Sony Reader Pocket Edition review
After the disappointments that were the Amazon Kindle and Sony Reader Touch, there’s something heartening about the arrival of a more modest device. The Sony Reader Pocket Edition eschews wireless connections and touchscreens, and instead banks on a solid reading experience and an attractive price to caress the cash from your wallet.
Slightly smaller than a paperback and only 10mm thick, the Pocket Edition is, to paraphrase Raymond Chandler, “small and delicately put together, but durable”. Despite being designed to fit in even the snuggest pair of skinny jeans, the silver case is reassuringly solid and braves the interior of a bag with impressive steadfastness.
The skinny-jean crowd will also be happy to hear that it’s a good-looking device, with thoughtful design touches evident in every raised edge and tapered corner. Unfortunately, its looks are marred by the profusion of buttons which brings a sense of fussiness that carries through to the overly dense menus – just getting to page one is more tiresome than it needs to be.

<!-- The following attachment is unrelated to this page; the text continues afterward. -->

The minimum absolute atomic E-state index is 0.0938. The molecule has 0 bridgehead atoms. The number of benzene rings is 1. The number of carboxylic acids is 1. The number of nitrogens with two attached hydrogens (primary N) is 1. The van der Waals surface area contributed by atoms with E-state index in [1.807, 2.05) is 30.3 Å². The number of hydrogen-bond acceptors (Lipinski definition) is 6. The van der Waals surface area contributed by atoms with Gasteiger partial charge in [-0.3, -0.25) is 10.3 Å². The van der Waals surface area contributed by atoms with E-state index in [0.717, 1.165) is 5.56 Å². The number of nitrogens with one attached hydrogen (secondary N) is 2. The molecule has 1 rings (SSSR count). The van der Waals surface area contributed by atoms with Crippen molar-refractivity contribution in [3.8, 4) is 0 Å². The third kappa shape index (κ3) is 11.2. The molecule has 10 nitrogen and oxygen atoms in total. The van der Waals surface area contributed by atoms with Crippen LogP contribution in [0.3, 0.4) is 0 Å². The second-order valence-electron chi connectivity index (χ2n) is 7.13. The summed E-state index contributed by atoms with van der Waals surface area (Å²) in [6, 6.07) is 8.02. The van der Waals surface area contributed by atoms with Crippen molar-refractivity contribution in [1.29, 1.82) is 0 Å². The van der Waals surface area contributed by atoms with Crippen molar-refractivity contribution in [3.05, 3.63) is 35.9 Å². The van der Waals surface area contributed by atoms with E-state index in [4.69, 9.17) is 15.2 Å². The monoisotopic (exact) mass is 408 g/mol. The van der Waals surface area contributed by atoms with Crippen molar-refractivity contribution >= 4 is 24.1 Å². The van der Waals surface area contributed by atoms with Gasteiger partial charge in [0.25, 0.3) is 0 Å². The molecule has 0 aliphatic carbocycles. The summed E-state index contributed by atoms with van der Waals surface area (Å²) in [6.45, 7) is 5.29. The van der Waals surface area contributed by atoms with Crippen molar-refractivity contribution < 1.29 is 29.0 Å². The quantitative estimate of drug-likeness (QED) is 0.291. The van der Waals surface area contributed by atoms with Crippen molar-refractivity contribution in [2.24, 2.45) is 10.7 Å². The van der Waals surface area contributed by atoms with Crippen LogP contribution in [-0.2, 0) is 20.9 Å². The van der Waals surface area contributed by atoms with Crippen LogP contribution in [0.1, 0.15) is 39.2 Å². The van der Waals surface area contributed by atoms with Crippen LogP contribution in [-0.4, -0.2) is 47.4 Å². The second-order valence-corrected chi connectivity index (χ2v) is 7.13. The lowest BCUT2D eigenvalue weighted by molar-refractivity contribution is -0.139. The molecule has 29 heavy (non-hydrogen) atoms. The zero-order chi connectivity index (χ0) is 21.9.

Once ensconced in a book, though, these foibles are forgotten. The 5in E Ink screen renders in eight shades of grey, while the three levels of zoom make it ideal for people with poorer eyesight, as does the ability to play audiobooks in the MP3 format.
As a bonus, E Ink screens only use power when changing the page, and Sony reckons the Pocket Edition is good for around 6,800 page turns – more than enough to see you comfortably through the entire wretched Dan Brown canon.
However, these page turns can be an infuriating experience. As with all E Ink-based readers, pressing the page turn button causes the screen to fade to black, before the words materialise like invisible ink out of the page. This transition takes around a second and you’ll soon find yourself in the habit of pressing the page turn button before your eyes hit the bottom of the screen, and this delay shoots up to around six seconds with image-heavy PDFs.
Sony’s back-to-basics approach is also evident in the specification. While the Kindle comes with 2GB of storage, the Pocket Edition is limited to 512MB, enough for around 350 novels. Sony pulled the same trick with the more expensive Reader Touch, but in that case storage was upgradable to 4GB through an SD card. No such option is offered on the Pocket Edition, and while it may not immediately appear much of a limitation it could hamper those loading up audio books.
Despite these drawbacks, it’s hard not to like the Pocket Edition. It offers an excellent reading experience, superb build quality, and is currently the cheapest eBook reader on the market. Given that we’ll be twiddling our thumbs for some time while the UK Kindle gets up to speed, this well-designed little eBook reader is an attractive alternative.
|Resolution||800 x 600|
|Battery Life||6,800 page turns|
|Dimensions||107 x 10 x 158mm (WDH)|
File format support